But Panda remembers. She knows all about this door, and she knows that when she comes in this door we owe her some kitty treats. She has taken to going out much more often than she has for a long time. She only stays out a couple minutes, it is now December and she likes to be warm. But every time she comes in that door she heads straight for the place where we keep the kitty treats. They are in her contract, after all.

Scrambled thoughts on a Monday morning

I woke up some time after 7:00 am and found I was alone in bed. I wondered how long that had been. Through the closed bedroom door I could hear the muffled sound of the washing machine. What was that about? I thought she did all the laundry on Saturday.

After stumbling around groggily for a few minutes, I made my way to the computer and chequed our bank account. Since this is the third last banking day of the month I expected to find that our pensions had been deposited, and yes, they were. I took the next few minutes to spend half the money on bill payments.

Then my wife explained the reason for using the washing machine. She had been washing last night’s dishes at the kitchen sink when she discovered water running out of the cabinet on to the floor. It took a lot of towels to sop up the water and clean up. Then the towels had to be washed. The kitchen tap has a pull out faucet and the connection to the flexible hose had worked loose. It was no big deal to tighten it up again and stop it from leaking. The effects of the loose connection had been a big deal.

Then I weighed myself and found that I had gained five pounds. When I stepped off the scale, though, it did not return to zero. I adjusted the scale back to zero with nothing on it and then I was back to my normal weight. That was better, but still a long way from being good news – my normal weight is 50 pounds, or 25 kg, more than it should be. I feel it in my knees. Yes I’m getting older, but that’s not the whole problem; I’m sure my knees would complain less if they didn’t have to lift that extra weight.

A few years ago I took our badly overweight Panda to the vet for her annual shots. The vet explained to me that dry cat food is far from ideal for cats. Canned cat food contains all the essential nutrients for a cat, is easier to digest, and contains more liquid, causing a cat to feel full sooner than with dry cat food. Since then we have been feeding our cats canned cat food twice a day, plus making dry cat food available to them. Panda has lost 2 kg and is more active and agile at the age of fourteen than she was a few years ago. I’m not going to try her diet, but I have noticed that most weight loss plans ask you to drink lots of water. Maybe there is something in that for me.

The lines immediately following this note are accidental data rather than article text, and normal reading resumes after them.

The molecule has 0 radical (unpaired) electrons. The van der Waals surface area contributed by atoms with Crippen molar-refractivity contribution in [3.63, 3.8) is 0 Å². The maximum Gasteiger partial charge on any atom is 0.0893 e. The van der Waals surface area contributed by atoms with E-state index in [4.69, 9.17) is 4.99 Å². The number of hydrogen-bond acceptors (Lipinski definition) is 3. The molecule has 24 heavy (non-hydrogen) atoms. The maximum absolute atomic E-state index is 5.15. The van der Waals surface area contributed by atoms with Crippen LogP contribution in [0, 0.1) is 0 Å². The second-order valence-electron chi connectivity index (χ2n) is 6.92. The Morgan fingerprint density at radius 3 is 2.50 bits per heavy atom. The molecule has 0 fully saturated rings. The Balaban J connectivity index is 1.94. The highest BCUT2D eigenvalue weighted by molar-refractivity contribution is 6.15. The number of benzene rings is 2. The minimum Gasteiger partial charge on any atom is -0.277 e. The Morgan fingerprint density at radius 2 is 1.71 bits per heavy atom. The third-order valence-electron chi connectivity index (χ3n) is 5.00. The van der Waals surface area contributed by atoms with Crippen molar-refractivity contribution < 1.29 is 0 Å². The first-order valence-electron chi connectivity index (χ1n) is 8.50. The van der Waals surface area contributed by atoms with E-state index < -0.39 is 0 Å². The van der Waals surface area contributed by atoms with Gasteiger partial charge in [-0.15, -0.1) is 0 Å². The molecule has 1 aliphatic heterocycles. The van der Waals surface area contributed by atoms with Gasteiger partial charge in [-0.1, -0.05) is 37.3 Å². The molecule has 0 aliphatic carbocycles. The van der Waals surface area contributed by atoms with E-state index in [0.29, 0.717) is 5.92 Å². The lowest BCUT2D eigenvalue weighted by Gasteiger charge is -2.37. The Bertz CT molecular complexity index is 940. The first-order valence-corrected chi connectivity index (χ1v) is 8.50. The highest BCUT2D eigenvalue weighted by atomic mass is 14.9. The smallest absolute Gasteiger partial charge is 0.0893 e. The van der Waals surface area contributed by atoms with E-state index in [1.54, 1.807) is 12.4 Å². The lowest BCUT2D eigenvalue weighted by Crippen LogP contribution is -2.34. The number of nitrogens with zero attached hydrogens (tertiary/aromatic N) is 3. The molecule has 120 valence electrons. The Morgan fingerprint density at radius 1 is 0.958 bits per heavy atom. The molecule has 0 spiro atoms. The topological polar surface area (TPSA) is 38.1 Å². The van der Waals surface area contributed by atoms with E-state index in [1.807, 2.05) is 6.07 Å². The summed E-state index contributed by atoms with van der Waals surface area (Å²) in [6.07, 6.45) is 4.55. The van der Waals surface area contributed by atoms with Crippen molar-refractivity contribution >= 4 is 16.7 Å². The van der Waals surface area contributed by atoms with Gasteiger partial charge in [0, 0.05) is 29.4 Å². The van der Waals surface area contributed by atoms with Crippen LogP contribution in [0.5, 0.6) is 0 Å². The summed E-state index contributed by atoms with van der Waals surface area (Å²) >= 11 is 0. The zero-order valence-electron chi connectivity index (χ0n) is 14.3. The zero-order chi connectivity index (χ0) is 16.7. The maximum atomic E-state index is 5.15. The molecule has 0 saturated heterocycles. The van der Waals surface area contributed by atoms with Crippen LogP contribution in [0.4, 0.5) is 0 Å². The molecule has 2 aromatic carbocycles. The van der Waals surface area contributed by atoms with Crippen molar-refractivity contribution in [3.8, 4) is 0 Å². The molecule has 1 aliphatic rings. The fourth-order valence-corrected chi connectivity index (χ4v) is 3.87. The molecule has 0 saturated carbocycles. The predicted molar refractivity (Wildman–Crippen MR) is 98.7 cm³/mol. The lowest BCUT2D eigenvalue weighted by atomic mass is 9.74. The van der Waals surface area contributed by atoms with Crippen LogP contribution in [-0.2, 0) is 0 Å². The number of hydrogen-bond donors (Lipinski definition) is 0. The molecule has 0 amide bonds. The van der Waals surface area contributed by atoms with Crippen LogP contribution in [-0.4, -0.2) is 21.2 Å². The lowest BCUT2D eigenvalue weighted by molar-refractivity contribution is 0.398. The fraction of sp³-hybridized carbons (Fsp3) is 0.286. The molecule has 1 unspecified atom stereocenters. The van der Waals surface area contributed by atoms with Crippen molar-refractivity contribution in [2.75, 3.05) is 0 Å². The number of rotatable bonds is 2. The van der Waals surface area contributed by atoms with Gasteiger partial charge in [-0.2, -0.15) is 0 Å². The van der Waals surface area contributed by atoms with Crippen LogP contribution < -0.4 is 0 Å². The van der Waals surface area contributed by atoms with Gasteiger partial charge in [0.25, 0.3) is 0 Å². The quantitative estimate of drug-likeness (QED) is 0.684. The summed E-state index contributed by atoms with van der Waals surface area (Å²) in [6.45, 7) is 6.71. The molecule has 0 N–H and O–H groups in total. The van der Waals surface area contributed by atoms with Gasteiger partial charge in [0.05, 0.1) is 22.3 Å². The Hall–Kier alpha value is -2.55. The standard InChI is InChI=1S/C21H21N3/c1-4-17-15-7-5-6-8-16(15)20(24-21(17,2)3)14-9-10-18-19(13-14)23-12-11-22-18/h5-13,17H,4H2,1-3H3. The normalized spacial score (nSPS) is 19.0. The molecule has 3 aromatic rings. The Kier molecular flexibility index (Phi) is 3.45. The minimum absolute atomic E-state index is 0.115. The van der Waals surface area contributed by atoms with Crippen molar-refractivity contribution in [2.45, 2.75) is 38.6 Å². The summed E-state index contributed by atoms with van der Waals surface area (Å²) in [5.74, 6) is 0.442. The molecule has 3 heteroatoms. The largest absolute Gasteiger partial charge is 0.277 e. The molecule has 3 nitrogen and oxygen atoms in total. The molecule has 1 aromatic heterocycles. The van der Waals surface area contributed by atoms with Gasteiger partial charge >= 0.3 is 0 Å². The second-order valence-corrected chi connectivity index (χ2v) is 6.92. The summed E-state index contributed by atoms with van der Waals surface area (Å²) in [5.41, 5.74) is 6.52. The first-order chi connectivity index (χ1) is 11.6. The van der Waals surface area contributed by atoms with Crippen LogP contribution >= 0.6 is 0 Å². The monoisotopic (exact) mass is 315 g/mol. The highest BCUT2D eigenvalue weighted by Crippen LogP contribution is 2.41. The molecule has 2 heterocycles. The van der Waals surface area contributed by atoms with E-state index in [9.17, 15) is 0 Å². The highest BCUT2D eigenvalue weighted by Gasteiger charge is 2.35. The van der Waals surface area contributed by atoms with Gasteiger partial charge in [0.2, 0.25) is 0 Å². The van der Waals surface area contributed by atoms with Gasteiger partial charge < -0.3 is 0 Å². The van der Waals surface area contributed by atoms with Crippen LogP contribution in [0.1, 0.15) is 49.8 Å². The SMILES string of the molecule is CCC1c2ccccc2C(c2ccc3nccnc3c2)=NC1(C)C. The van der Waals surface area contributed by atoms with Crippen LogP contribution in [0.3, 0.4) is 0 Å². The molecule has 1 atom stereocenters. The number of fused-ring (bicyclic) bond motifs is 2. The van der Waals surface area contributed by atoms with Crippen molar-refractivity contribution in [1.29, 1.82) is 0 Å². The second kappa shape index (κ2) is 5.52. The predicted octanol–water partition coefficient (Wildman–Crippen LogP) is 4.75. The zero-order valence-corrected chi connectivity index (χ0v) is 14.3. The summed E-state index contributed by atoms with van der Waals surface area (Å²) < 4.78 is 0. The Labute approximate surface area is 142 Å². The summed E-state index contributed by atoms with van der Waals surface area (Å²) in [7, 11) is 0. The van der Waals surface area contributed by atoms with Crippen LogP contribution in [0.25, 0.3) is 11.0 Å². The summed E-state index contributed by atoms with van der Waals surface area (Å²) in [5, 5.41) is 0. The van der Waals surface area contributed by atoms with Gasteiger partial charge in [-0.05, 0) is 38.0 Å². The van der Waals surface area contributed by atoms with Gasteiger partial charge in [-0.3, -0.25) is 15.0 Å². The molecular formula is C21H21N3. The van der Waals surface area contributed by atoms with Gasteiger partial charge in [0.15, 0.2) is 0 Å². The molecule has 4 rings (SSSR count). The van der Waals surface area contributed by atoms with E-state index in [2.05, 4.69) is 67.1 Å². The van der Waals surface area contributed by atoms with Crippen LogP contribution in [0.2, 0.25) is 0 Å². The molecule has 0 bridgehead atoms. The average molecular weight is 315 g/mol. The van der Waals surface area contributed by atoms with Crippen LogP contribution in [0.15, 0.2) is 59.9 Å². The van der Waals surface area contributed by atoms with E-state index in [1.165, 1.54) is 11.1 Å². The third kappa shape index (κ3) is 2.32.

I tend to put on weight in the winter when I don’t get outside much. For years I have experimented with different exercise devices and none of them seemed to offer what I needed, nor were they very appealing to use. Then someone suggested a rebounder (mini-trampoline). My daughter has one and she wasn’t using it, so I borrowed it to try out before I decided to spend any money. I have been using it daily, aiming to increase my time to fifteen minutes a day. I have a hiatus hernia and have to be careful not to do anything that would make it flare up and cause me pain in ordinary activities. Last night I came across a recommendation to bounce on the rebounder three times a day, five minutes at a time. That sounds like something I can do.

So now I have done my morning five minutes, cleared the cobwebs from my brain and it’s time to start work.

Looking for sense in the scent

My wife woke me at 7:00 AM Saturday, saying “We’ve got to get out of the house!” When the cobwebs had cleared from my brain, my nose told me the cause of her concern. The pungent odour of skunk was permeating the house.

We live in a mobile home and were aware that a skunk had burrowed under the house. We have every intention of sealing off the perimeter of the house so this won’t happen again. But we don’t want to seal the skunk in, and we can’t do much as long as the ground is frozen. As long as the skunk was minding its manners it seemed like waiting was the best plan.

I got up, turned the furnace off to stop circulating the aroma through the house, then opened windows. Saturday was a sunny and mild day and the house didn’t cool down all that much. We left for part of the day, had dinner in the city and came home to a house that was somewhat less repugnant. I turned on a few electric heaters for heat and we tried to stay away from the part of the house that smelled the worst.

Angus, our middle cat went outside in the evening and it was quite late when he returned home. We didn’t notice anything on him, except that he was wet (and it was not raining outside) and seemed nervous. A few minutes later he was attacked by Pookie, our smallest cat. We separated the two and put Angus in a room by himself for the night. He seemed traumatized and even afraid of us. He has scratches on his face and shoulder; we don’t know if that happened outside or was the result of Pookie’s attack. These two often squabble, but no harm has been done before. It was almost like Pookie didn’t recognize Angus – perhaps he didn’t smell right.

Angus has made a quick recovery and there is no more evidence of animosity between him and Pookie. Today there is a little white-faced tabby on our doorstep.He comes running whenever he sees us at the window, yet dashes down the hole dug by the skunk when we get too close.

Could there be a connection between the skunk spray, this newcomer and what happened to Angus? We don’t know, but it has been an eventful weekend.